Meet the robot valet at Tel Aviv's first automated public lot

City to unveil first public parking facility equipped with automated parking technology where cars would be left at an elevator and transported by a mechanical device to a subterranean parking area; with just the press of a button, the car is returned to its owner

Lior Ohana|Updated:
Parkomat, a company specializing in the development, construction, and operation of automated parking systems will provide Tel Aviv with the first fully automated parking. Founded by Gior Naveh, the company specializes in the development, construction, and operation of automated parking systems,
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"16 years ago, I gathered friends who were with me in the air force - three of them are my partners today - and we met Yitzhak Givati, who had a successful crane company called Parkomat, Naveh says. "His representative asked us to promote a robotic parking garage he had developed. Naively, we thought the product had great potential and agreed. He asked us to be his franchisees."
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גיורא נווה, חברת פרקומט (Parkomat) בעל חברת חניונים אוטומטים
גיורא נווה, חברת פרקומט (Parkomat) בעל חברת חניונים אוטומטים
Robotic parking facility
(Photo: Dana Koppel)

Educating the clientele

Parkomat has established itself in the market by selling hundreds of automated parking systems for various projects, including residential, office, and hotel developments. The company went public on the Tel Aviv Stock Exchange about a year and a half ago, with a market valuation of approximately $22.2 million. With annual revenues reaching tens of millions of shekels, Parkomat is on a fast growth trajectory, boasting an order backlog of around $57 million as of the end of August.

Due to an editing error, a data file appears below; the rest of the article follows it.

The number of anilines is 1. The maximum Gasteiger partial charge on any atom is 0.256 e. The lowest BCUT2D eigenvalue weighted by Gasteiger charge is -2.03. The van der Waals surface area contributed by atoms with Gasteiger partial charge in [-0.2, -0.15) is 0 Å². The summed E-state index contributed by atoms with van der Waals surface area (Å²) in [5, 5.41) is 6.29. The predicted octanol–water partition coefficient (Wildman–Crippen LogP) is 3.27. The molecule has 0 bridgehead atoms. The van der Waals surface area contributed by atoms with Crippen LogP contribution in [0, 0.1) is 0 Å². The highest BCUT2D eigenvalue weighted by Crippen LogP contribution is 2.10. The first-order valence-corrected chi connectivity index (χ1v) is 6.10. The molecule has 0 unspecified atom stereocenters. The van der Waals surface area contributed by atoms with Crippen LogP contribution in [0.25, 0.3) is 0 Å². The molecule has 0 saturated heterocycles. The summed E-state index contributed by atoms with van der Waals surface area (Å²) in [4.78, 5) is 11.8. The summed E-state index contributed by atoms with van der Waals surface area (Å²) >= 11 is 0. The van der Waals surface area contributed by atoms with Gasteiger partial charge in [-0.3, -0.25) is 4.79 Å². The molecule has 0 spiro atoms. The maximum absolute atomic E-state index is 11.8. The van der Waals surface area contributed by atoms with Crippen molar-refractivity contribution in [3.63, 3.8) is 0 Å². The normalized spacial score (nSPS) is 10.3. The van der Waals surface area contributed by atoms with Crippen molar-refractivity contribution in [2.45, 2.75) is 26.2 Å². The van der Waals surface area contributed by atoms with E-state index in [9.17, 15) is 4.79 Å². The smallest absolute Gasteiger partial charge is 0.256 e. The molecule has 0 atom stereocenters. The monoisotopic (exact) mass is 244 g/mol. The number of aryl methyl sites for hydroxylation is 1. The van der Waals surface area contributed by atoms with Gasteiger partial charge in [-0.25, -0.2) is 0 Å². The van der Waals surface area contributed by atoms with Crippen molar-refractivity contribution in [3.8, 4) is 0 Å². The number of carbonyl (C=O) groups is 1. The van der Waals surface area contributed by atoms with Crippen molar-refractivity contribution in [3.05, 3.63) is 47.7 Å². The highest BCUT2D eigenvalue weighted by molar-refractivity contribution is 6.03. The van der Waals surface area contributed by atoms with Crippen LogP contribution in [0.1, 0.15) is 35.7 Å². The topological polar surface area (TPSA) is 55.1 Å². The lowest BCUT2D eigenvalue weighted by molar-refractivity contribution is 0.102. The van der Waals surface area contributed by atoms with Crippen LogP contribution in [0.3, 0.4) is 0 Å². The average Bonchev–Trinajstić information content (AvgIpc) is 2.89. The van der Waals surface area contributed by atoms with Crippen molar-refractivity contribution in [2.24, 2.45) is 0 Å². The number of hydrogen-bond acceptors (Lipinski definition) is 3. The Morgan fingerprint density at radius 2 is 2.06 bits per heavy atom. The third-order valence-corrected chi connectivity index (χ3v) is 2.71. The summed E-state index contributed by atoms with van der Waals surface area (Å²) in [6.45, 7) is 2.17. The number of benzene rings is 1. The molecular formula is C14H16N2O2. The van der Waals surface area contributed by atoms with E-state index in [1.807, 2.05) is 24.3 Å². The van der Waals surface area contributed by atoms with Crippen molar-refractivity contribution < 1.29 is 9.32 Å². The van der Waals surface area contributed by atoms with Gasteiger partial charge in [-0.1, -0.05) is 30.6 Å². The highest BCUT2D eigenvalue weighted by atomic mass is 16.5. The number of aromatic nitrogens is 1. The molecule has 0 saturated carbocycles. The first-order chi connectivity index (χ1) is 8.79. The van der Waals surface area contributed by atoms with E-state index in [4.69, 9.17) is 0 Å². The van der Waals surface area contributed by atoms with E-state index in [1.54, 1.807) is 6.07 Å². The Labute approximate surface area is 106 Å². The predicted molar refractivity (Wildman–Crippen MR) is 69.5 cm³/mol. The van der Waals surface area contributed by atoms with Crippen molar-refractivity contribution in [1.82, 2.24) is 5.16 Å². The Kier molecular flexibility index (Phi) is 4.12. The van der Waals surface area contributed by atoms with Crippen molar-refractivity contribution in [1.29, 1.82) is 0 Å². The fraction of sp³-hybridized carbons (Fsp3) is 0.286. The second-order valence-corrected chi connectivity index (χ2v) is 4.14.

The company is now poised to introduce a groundbreaking project: Tel Aviv's first public urban robotic parking lot, set to operate with Parkomat's technology, is scheduled to open in the near future. This municipal facility will offer 224 parking spaces, though the pricing structure is yet to be determined.
Naveh, age 54, welcomes us at the entrance to the parking lot. As the lot is not yet operational for public use, he guides us to a private residential building in the southern part of the city to demonstrate a similar system in action. The process is straightforward and impressive: drivers arrive at a silver gate, where they summon an elevator with the press of a button. Once the traffic light turns green, they drive into the elevator, exit and lock their vehicle, take the keys, and leave the elevator, which then transports the car to a designated spot in the multi-level underground parking lot.
When drivers return, they simply reverse the process. The elevator retrieves the vehicle and delivers it back to the gate. In the public lot, payment for parking will be made upon exiting. This efficient system not only saves time by eliminating the search for a parking spot but also maximizes space utilization due to its subterranean, multi-story design.
"This is the most significant financial project we've undertaken," Naveh proudly shares. "Last year, the company managed projects worth $16.6 million, but the Bograshov project alone amounted to $7.5 million. We secured this project through the municipality's tender. Six years ago, when a similar tender was issued, we didn't participate as we felt we weren't ready.
"A smaller supplier who quoted a relatively low price won that tender, but unfortunately, they went bankrupt two years ago. The Beach Authority had already built a basement according to the previous supplier's specifications and found themselves in a predicament, leading to the issuance of a new tender. They sought proposals for this pre-existing basement structure. Among the two companies that responded, we were one, and despite our higher quote, the Beach Authority chose us."
What is the parking structure going to look like? "It will have four entrances and exits, and seven elevators working in parallel. In such a parking lot, there are several backup systems, and the probability of a halt in operation is almost nil. If one parking spot fails, other vehicles will still be able to leave.